Cleanup on aisle two

This has gone beyond the point of coincidence. It’s beginning to feel like a conspiracy.

As soon as I finish making something to eat, one of the boys needs my assistance with a poop event. It doesn’t matter if it’s lunch, dinner, a snack, dessert, whatever. I’ve got my hands all washed up; I’ve got my food, hot and tempting, on the plate; and I’ve got a kid who can’t hold it for 10 minutes.

I use the broad term event because the poop assistance needs of a three-year-old and an infant are very different. The older boy can do most of it by himself, but it really isn’t going to matter until he can do all of it by himself. Until then, a hot lunch will have to always be a dream deferred.

In many ways, the three-year-old’s events are more disruptive to my meal plans. He really only needs me at the very end (unless he forgets his toddler potty seat), which means I’m on call for however long it takes him to speak those three little words that stir every parent’s heart: “Daddy, I’m done!”

Dinner is ready. Now who’s been waiting all day for this moment to go potty?

I really don’t want to start eating, knowing what I am likely to be called away to do halfway through the meal. I could just make him sit there and wait, but that seems like a cruel and unusual form of time out. It’s better to just delay eating, or maybe forget about it altogether.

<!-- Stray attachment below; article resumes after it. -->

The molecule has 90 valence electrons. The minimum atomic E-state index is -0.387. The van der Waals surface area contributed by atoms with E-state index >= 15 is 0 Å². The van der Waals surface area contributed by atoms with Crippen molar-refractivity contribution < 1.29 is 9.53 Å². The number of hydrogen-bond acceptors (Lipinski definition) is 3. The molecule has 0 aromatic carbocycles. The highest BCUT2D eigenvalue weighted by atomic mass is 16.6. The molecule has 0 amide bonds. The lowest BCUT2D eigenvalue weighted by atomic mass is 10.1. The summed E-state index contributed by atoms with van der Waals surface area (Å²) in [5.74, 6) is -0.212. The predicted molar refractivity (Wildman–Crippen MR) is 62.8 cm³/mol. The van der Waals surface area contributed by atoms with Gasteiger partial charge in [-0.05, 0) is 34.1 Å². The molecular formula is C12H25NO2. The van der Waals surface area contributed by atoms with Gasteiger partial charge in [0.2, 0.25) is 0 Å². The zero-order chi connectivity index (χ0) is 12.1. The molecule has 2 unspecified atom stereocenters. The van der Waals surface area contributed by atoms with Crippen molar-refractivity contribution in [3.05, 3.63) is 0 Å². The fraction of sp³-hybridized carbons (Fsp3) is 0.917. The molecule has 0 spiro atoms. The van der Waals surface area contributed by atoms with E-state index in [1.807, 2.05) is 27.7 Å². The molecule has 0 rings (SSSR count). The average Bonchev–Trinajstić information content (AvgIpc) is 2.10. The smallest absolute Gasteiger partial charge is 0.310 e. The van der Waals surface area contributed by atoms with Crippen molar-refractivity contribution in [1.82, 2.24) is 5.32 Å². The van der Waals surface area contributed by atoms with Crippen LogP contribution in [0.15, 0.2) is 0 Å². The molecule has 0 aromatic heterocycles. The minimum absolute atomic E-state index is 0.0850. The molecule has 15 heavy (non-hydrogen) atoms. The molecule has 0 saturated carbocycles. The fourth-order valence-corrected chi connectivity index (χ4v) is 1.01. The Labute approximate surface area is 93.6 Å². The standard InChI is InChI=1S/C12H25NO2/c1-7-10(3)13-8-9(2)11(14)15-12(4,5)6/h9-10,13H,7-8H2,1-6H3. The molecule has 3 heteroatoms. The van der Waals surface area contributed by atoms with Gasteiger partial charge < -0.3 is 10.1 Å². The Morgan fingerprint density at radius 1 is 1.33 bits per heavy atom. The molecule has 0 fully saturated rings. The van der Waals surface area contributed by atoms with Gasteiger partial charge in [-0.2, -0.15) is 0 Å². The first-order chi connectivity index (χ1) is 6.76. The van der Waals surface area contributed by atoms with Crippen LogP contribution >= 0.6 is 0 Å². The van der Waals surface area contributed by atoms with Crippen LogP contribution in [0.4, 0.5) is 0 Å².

If Big Brother doesn’t put me on standby, the baby is sure to pick up the slack. He announces his event by starting up his motorcycle. We call it that because it sounds like he’s revving up a Harley when he lets it rip. Big Brother thinks it’s hilarious. I think it means the salad dressing is going to make my lettuce get all soggy before I can taste it.

The baby’s poop events can be dealt with more quickly, unless he decides to enjoy an open-air pee in that free and wild moment between diapers, or he holds something back with which to christen the fresh diaper. Whenever he needs to quake out an aftershock, he always has the courtesy to wait until I’ve washed my hands once more before he hops back onto that motorcycle.

“Uh, excuse me, Daddy. You might want to put your fork down for this one. I’m gonna try to hit the high note here.”

These boys are so reliable in upsetting my meal plans that I begin to think I must be cursed. I’ve tried to comb through my past, searching for any incident that might have resulted in my insulting some sort of boom-boom gypsy. What offensive act might I have committed to inspire the potty time wizard to open up his book and cast spell number two? Did I cut in front of some sorcerer in the line for a porta-potty in my untamed youth? I don’t remember.

If you are out there, offended one who put this hex on me, please accept my humblest apology for whatever my crime, and let me once eat a hot meal with fresh air in my nostrils.